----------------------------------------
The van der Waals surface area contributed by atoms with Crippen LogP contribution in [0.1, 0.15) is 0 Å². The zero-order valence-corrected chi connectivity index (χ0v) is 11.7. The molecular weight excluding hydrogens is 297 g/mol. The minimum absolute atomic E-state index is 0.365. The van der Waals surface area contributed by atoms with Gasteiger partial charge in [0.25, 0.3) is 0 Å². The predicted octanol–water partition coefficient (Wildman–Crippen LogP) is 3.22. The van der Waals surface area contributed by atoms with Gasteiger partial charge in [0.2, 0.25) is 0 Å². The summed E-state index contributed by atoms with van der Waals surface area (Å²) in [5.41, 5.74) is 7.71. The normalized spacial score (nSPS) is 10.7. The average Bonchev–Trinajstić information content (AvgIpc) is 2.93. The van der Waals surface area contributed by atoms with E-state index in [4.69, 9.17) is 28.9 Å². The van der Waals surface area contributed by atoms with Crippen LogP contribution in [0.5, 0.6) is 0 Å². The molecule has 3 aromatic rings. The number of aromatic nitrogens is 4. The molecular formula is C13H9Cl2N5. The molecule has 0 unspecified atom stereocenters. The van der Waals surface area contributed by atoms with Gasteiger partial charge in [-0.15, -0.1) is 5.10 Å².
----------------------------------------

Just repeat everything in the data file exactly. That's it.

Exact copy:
The van der Waals surface area contributed by atoms with Crippen LogP contribution in [0.1, 0.15) is 0 Å². The zero-order valence-corrected chi connectivity index (χ0v) is 11.7. The molecular weight excluding hydrogens is 297 g/mol. The minimum absolute atomic E-state index is 0.365. The van der Waals surface area contributed by atoms with Gasteiger partial charge in [0.25, 0.3) is 0 Å². The predicted octanol–water partition coefficient (Wildman–Crippen LogP) is 3.22. The van der Waals surface area contributed by atoms with Gasteiger partial charge in [0.2, 0.25) is 0 Å². The summed E-state index contributed by atoms with van der Waals surface area (Å²) in [5.41, 5.74) is 7.71. The normalized spacial score (nSPS) is 10.7. The average Bonchev–Trinajstić information content (AvgIpc) is 2.93. The van der Waals surface area contributed by atoms with E-state index in [4.69, 9.17) is 28.9 Å². The van der Waals surface area contributed by atoms with Crippen LogP contribution in [0.5, 0.6) is 0 Å². The molecule has 3 aromatic rings. The number of aromatic nitrogens is 4. The molecular formula is C13H9Cl2N5. The molecule has 0 unspecified atom stereocenters. The van der Waals surface area contributed by atoms with Gasteiger partial charge in [-0.15, -0.1) is 5.10 Å².